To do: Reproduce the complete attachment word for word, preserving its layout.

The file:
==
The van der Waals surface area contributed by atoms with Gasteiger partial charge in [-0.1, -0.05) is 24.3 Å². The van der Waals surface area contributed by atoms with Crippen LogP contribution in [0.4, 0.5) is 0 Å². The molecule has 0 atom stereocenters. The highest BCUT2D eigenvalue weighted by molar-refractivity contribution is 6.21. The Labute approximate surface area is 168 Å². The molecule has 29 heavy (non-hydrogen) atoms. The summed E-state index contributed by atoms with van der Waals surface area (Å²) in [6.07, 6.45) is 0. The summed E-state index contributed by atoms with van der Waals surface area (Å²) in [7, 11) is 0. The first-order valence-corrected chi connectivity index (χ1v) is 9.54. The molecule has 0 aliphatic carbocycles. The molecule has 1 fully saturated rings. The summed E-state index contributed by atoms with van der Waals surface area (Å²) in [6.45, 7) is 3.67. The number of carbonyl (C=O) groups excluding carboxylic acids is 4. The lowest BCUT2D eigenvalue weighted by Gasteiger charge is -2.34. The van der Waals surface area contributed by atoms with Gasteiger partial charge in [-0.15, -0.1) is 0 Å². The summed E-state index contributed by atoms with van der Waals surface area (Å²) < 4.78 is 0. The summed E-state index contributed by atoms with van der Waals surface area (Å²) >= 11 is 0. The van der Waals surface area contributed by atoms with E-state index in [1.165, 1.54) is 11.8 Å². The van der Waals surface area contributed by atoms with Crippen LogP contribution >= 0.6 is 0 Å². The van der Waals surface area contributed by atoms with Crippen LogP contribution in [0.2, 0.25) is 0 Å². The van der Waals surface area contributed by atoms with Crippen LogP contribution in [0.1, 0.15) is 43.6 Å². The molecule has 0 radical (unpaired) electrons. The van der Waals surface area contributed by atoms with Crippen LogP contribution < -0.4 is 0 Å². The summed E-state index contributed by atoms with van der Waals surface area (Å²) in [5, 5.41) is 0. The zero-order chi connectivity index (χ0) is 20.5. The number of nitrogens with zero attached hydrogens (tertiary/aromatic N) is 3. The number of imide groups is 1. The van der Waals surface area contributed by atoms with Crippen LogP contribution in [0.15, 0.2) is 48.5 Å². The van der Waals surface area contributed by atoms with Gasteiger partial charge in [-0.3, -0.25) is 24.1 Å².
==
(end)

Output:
The van der Waals surface area contributed by atoms with Gasteiger partial charge in [-0.1, -0.05) is 24.3 Å². The van der Waals surface area contributed by atoms with Crippen LogP contribution in [0.4, 0.5) is 0 Å². The molecule has 0 atom stereocenters. The highest BCUT2D eigenvalue weighted by molar-refractivity contribution is 6.21. The Labute approximate surface area is 168 Å². The molecule has 29 heavy (non-hydrogen) atoms. The summed E-state index contributed by atoms with van der Waals surface area (Å²) in [6.07, 6.45) is 0. The summed E-state index contributed by atoms with van der Waals surface area (Å²) in [7, 11) is 0. The first-order valence-corrected chi connectivity index (χ1v) is 9.54. The molecule has 0 aliphatic carbocycles. The molecule has 1 fully saturated rings. The summed E-state index contributed by atoms with van der Waals surface area (Å²) in [6.45, 7) is 3.67. The number of carbonyl (C=O) groups excluding carboxylic acids is 4. The lowest BCUT2D eigenvalue weighted by Gasteiger charge is -2.34. The van der Waals surface area contributed by atoms with Gasteiger partial charge in [-0.15, -0.1) is 0 Å². The summed E-state index contributed by atoms with van der Waals surface area (Å²) < 4.78 is 0. The summed E-state index contributed by atoms with van der Waals surface area (Å²) >= 11 is 0. The van der Waals surface area contributed by atoms with E-state index in [1.165, 1.54) is 11.8 Å². The van der Waals surface area contributed by atoms with Crippen LogP contribution >= 0.6 is 0 Å². The van der Waals surface area contributed by atoms with Crippen LogP contribution in [0.2, 0.25) is 0 Å². The van der Waals surface area contributed by atoms with Crippen LogP contribution in [0.1, 0.15) is 43.6 Å². The molecule has 0 radical (unpaired) electrons. The van der Waals surface area contributed by atoms with Crippen LogP contribution < -0.4 is 0 Å². The summed E-state index contributed by atoms with van der Waals surface area (Å²) in [5, 5.41) is 0. The zero-order chi connectivity index (χ0) is 20.5. The number of nitrogens with zero attached hydrogens (tertiary/aromatic N) is 3. The number of imide groups is 1. The van der Waals surface area contributed by atoms with Crippen LogP contribution in [0.15, 0.2) is 48.5 Å². The van der Waals surface area contributed by atoms with Gasteiger partial charge in [-0.3, -0.25) is 24.1 Å².